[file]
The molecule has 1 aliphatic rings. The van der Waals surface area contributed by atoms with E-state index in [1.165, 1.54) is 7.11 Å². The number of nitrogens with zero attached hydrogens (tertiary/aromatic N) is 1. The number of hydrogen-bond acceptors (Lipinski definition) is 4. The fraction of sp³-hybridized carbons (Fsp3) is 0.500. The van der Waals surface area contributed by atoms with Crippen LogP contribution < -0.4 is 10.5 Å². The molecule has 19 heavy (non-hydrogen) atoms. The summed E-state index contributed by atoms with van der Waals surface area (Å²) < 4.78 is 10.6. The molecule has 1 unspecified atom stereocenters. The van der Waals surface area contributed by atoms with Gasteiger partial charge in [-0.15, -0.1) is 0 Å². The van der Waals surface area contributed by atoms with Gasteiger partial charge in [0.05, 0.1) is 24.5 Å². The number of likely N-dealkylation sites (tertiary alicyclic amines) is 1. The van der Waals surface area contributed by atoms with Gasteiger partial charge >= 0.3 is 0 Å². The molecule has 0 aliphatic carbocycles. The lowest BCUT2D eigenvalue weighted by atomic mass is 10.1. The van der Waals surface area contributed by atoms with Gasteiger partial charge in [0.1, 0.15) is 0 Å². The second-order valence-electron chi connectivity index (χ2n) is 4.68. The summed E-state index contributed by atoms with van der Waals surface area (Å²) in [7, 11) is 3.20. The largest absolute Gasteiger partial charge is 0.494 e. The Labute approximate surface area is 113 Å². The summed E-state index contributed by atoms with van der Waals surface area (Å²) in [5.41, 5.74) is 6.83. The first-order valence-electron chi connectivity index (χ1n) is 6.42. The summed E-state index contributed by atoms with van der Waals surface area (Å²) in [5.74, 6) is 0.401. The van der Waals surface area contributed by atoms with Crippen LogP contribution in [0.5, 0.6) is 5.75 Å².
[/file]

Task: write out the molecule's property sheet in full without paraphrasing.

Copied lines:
The molecule has 1 aliphatic rings. The van der Waals surface area contributed by atoms with E-state index in [1.165, 1.54) is 7.11 Å². The number of nitrogens with zero attached hydrogens (tertiary/aromatic N) is 1. The number of hydrogen-bond acceptors (Lipinski definition) is 4. The fraction of sp³-hybridized carbons (Fsp3) is 0.500. The van der Waals surface area contributed by atoms with Crippen LogP contribution < -0.4 is 10.5 Å². The molecule has 19 heavy (non-hydrogen) atoms. The summed E-state index contributed by atoms with van der Waals surface area (Å²) < 4.78 is 10.6. The molecule has 1 unspecified atom stereocenters. The van der Waals surface area contributed by atoms with Gasteiger partial charge in [-0.15, -0.1) is 0 Å². The van der Waals surface area contributed by atoms with Gasteiger partial charge in [0.05, 0.1) is 24.5 Å². The number of likely N-dealkylation sites (tertiary alicyclic amines) is 1. The van der Waals surface area contributed by atoms with Gasteiger partial charge >= 0.3 is 0 Å². The molecule has 0 aliphatic carbocycles. The lowest BCUT2D eigenvalue weighted by atomic mass is 10.1. The van der Waals surface area contributed by atoms with Gasteiger partial charge in [0.1, 0.15) is 0 Å². The second-order valence-electron chi connectivity index (χ2n) is 4.68. The summed E-state index contributed by atoms with van der Waals surface area (Å²) in [7, 11) is 3.20. The largest absolute Gasteiger partial charge is 0.494 e. The Labute approximate surface area is 113 Å². The summed E-state index contributed by atoms with van der Waals surface area (Å²) in [5.41, 5.74) is 6.83. The first-order valence-electron chi connectivity index (χ1n) is 6.42. The summed E-state index contributed by atoms with van der Waals surface area (Å²) in [5.74, 6) is 0.401. The van der Waals surface area contributed by atoms with Crippen LogP contribution in [0.5, 0.6) is 5.75 Å².